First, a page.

The indictment charged four crimes — bribery, conspiracy, obstruction of justice, and obstruction of a criminal investigation. While it was originally titled US v. Nixon, an edit suggested it should be In Re June 5, 1972 Grand Jury, the investigation actually obstructed.

On top of introducing Nixon and the FBI, the introduction of the indictment describes the burglary the investigation of which Nixon obstructed. Then, Count One uses five paragraphs to describe generally how the conspiracy worked. Paragraph 11 lays out three actions Nixon took on March 21, 22, and 23, 1973 (basically, ordering payment to Howard Hunt). Then paragraph 12 and a series of numbered paragraphs thereafter lay out the 9 overt acts behind the conspiracy.

  1. March 16: Hunt meets with O’Brien
  2. March 21: Dean meets with Nixon
  3. March 21: Nixon meets with Dean and Haldeman and instructs bribe to Hunt be paid [handwritten marginal note to add conversation with Mitchell]
  4. March 21: LaRue provides messenger cash for Bittman
  5. March 21: Nixon meets with Dean, Haldeman, and Ehrlichman and instructs Dean to write up report on Watergate
  6. March 22: Mitchell tells Dean, Haldeman, and Ehrlichman that Hunt’s money problem has been taken care of
  7. March 22: Nixon meets with Dean, Haldeman, Ehrlichman, and Mitchell and again discuss Dean writing up report on Watergate
  8. March 22: Ehrlichman tells Krogh that Mitchell has taken care of Hunt’s testimony
  9. March 23: Haldeman tells Dean to prepare report on Watergate

The remaining Counts restate the underlying act — bribing Hunt — and tie it to the other crimes.

There are an additional 9 redacted pages that were deemed protected grand jury materials (this stuff might get unsealed depending on the outcome of an appeal before the DC Circuit right now).

The Road Map

The Road Map was filed under seal on March 1, 1974 (that is, just a month after Jaworski’s office gave up on interrogatories from the President and drafted an indictment against him). It includes an introduction, then an elaboration of the overt acts from the draft indictment, with the connecting steps between them, as follows (I’ve kept the overt acts from the indictment in bold):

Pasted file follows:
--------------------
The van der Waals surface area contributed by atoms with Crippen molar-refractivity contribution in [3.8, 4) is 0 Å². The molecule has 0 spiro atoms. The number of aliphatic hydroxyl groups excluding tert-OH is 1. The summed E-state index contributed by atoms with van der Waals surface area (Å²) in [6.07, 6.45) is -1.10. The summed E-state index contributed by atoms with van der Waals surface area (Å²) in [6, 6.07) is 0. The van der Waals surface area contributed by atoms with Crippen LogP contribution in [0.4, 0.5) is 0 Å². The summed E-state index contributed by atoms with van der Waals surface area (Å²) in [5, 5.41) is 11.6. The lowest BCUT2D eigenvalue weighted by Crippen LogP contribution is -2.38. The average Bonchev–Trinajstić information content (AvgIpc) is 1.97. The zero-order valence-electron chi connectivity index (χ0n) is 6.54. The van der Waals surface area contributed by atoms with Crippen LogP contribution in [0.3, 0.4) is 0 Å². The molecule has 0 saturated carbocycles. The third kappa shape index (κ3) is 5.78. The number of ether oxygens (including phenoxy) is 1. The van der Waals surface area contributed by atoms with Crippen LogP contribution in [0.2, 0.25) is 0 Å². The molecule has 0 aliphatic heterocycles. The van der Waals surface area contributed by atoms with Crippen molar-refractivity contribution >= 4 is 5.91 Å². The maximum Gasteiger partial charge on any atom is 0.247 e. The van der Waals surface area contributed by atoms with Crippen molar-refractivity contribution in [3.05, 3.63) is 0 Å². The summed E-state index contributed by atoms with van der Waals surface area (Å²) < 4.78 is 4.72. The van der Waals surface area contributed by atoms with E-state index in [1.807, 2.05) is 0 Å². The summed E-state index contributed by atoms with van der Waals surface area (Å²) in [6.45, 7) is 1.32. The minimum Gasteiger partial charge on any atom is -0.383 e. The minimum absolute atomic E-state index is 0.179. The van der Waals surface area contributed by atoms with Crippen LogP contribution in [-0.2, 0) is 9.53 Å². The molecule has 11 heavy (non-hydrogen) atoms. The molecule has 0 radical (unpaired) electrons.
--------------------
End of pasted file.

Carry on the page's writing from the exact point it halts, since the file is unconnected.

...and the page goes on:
1. March 16: Hunt meets with O’Brien (cites 3 grand jury transcript passages)
  2. March 19: O’Brien meets with Dean (cites Dean grand jury transcript and visitor log)
  3. March 19: Dean means with Ehrlichman about Hunt (cites two grand jury excerpts)
  4. March 20: Dean talks to Mitchell about Hunt (cites tape recording and Dean grand jury)
  5. March 21: Dean meets with Nixon, then with Dean and Haldeman and instructs bribe to Hunt be paid [note this combines overt acts 5 and 6 from the indicment] (includes extensive description of the meeting, cites two recordings of meeting)
  6. March 21: Haldeman talks to Mitchell (cites two grand jury excerpts and Haldeman’s phone log)
  7. March 21: Mitchell talks to LaRue (cites LaRue’s grand jury)
  8. March 21: Haldeman meets with Ehrlichman and Dean about how to handle things (cites meeting logs, recording, grand jury)
  9. March 21: Nixon meets with Dean, Haldeman, and Ehrlichman to discuss how to handle things (cites recording)
  10. March 21: LaRue provides messenger cash for Bittman (cites five grand jury witnesses and seven exhibits)
  11. March 22: Mitchell tells Dean, Haldeman, and Ehrlichman that Hunt’s money problem has been taken care of [note indictment overt act 5 — the first meeting about the report — is taken out of this chronology] (cites grand jury testimony of all three)
  12. March 22: Nixon meets with Dean, Haldeman, Ehrlichman, and Mitchell and again discuss Dean writing up report on Watergate which Nixon can later “rely” on (cites tape recording and Haldeman’s notes)
  13. March 22: Ehrlichman tells Krogh that Mitchell has taken care of Hunt’s testimony (cites Krogh grand jury testimony)
  14. Redacted [note Haldeman order to Dean would appear here in chronology]

From there, the road map includes a bunch of stuff not included in the indictment:

15 through 28: Nixon’s attempts at a cover-up

29 through 43: Nixon’s foreknowledge of dirty tricks and the coverup up to March 17, including the missing 18 minutes, and immediate response to Watergate, including offers of pardons

44 through 53: Nixon’s lies about wanting an investigation